Full Moon rises over Mount Rainier at Sunset

Full Moon rising over Mount Rainier
View from Tumwater, WA
October 11, 2019

I have been to the top of Tumwater Hill many times to watch Mount Rainier as the sun sets. I have also been there several times to watch the full moon rise. And, each time I have been to Tumwater Hill to watch the moon rise, I have been disappointed. Weather, timing, atmospheric conditions and location have never been in my favor. 

On Friday October 11, 2019, luck turned in my favor. Sunset was 6:32 PM. Moonrise was 6:14 PM. The two corresponded perfectly. The moon would be rising above the horizon just as the sun was setting. The day was clear and beautiful. 

When the moon began to rise over the horizon, everyone at the park was amazed to see the moon rising perfectly over the left flank of Mount Rainier. As it continued its ascent, the moon moved up and to the right. At one point, it was nearly perched over Rainier's crater. 

We were all thankful for our good fortune. 

Chinook Salmon returning to Tumwater Falls Hatchery

Chinook Salmon returning to Tumwater Falls Hatchery
September 16, 2019

A sure sign of Fall in the South Sound region is the sight of Chinook salmon at Tumwater Falls Park. After making their way from Puget Sound and across Capitol Lake, the fish are making their final journey up to the top of Tumwater Falls and the WDFW fish hatchery. 

Although there are a series of fish ladders along this stretch of the Deschutes River, many intrepid fish prefer to try their luck with the falls. From the lake, the river climbs 82 feet, with the tallest waterfall measuring about 25 feet. 

On Saturday October 5, Stream Team will host the Return of the Chinook Celebration at Tumwater Falls Park. 

Chinook Salmon and Harbor Seals! Salmon Stewards at the 5th Ave Bridge

Salmon Stewards from Thurston County Stream Team watch as 
Chinook salmon gather at the Fifth Avenue Bridge in Olympia, Washington. 
Underneath the bridge is a fish ladder which lets the Chinook swim 
into Olympia's Capitol Lake. In a few weeks, they will arrive at
Tumwater Falls Hatchery at Tumwater Falls Park.

Harbor Seals feast on Chinook salmon. These hatchery raised fish were on 
their migratory path back to the Tumwater Falls Hatchery.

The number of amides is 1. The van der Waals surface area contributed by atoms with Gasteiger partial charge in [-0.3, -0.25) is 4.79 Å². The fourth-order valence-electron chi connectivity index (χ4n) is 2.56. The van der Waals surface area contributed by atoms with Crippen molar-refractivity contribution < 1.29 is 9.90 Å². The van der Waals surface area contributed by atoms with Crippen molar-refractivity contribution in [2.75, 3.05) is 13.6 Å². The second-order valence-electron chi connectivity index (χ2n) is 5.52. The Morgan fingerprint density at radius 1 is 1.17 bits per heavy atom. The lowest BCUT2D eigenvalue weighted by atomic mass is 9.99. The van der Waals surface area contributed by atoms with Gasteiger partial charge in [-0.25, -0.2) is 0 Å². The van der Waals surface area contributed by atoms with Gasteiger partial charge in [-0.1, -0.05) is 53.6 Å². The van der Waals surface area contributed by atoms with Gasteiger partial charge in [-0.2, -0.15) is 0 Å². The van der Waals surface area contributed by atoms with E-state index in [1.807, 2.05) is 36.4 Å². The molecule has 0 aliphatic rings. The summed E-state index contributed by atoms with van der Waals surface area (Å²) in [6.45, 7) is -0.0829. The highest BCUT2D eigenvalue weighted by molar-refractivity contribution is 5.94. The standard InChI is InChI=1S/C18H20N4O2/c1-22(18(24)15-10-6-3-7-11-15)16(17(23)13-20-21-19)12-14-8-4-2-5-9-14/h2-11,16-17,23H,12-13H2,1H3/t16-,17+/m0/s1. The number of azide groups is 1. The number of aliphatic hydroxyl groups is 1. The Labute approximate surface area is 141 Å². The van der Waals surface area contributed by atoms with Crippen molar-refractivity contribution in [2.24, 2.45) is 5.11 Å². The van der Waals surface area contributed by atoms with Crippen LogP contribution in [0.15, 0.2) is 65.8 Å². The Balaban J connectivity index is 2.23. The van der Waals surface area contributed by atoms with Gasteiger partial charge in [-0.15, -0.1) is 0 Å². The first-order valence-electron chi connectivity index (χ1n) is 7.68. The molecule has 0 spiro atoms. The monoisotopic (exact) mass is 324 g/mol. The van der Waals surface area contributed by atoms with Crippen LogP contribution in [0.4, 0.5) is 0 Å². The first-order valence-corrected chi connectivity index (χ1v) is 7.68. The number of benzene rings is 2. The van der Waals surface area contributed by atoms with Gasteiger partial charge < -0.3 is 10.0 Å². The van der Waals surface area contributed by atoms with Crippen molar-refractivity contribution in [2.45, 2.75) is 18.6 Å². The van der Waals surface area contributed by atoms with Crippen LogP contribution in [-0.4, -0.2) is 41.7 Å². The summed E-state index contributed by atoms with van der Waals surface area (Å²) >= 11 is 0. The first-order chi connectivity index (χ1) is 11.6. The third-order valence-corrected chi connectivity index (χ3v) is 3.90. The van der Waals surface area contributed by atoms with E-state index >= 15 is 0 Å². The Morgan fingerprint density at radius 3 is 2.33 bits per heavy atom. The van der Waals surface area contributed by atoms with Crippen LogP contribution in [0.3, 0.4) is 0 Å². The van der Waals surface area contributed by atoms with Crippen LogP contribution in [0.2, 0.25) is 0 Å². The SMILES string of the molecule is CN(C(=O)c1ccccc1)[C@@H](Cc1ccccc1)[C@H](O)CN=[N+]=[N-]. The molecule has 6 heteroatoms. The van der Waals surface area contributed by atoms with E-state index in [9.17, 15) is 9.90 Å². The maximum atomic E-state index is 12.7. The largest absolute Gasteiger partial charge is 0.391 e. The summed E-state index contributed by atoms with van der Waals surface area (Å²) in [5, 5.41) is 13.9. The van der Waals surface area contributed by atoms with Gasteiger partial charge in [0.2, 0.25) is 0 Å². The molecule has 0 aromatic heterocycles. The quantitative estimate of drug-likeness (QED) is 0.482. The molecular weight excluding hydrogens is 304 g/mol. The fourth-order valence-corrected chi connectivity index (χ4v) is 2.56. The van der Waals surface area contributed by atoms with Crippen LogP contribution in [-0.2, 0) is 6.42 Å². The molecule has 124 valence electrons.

Budd Inlet. Olympia, Washington

Cormorant in Motion

One Second is a Very Long Time - Great Blue Heron in Motion

When I watched swimming at the Summer Olympic Games in years past, I always scratched my head a bit at the timing. I found it really hard to believe that they could time the event to the hundredth of a second. Surely, they were just making it up. 

This was in the days before I began photographing birds. And, in the days before I had a camera which could record images at ten photos per second. 

These days, I find myself marveling at how much can happen in on second. The animation above takes place over 1.2 seconds. In this interval, the Great Blue Heron has gone from a placid standing position to taking flight and completely leaving the frame. 

What I find amazing is the sheer power of the thrust of the Heron's wings. You can see the force being exerted as the bird takes flight. 

The first frame below shows the Heron at rest. Next is the first part of the crouch. The final frame shows the bird in flight one-half second later. 

Amazing things can happen in less than a second. 

Purple Martin nest boxes at Budd Inlet - July 25, 2018

Purple Martin Nest Boxes at Budd Inlet
Olympia, WA
July 25, 2018 

A pair of juvenile Purple Martins signalling
emphatically that they are hungry and ready to be fed
Adult male Purple Martin brings a large darner dragonfly to feed its young
Purple Martins are the largest swallow in North America. In the Olympia area, they can be found in Spring and Summer at nest boxes on Budd Inlet near the Children's Museum and at Boston Harbor Marina. By mid-July, young Martins are beginning to mature; you can see them poking their heads out curiously. Their eyes scan the horizon, looking for an adult with a dragonfly or other morsel. The adults swoop in quickly, often taking less than 5 seconds to feed the growing brood before taking off again. 

Male Purple Martins are a luxuriously vivid violet-blue. Females are more understated with lighter blue and dusky gray markings. 

Purple martins winter in South America. The journey can be as long as 5000 miles each way, each year! Martins follow at least three different paths as they return each spring. Some move through Mexico on their way to the West Coast. Others cross the Gulf of Mexico, leaving from the Yucatan Peninsula or take a route through the Caribbean islands to arrive in Florida.

Fall migration can start as early as mid-July in some parts of the country. During the fall migration flocks of thousands of martins can form for the long trip south.

During the winter season these birds are apparently concentrated chiefly in the Amazon Valley of Brazil (Manaqueri, Barra do Rio Negro, and Itaituba) but are found in other parts of South America.

Two female Purple Martins perch outside a nest box while a chick
looks on, anxious for its next meal
Several adult Purple Martins perch near nest boxes
at Olympia's Budd Inlet

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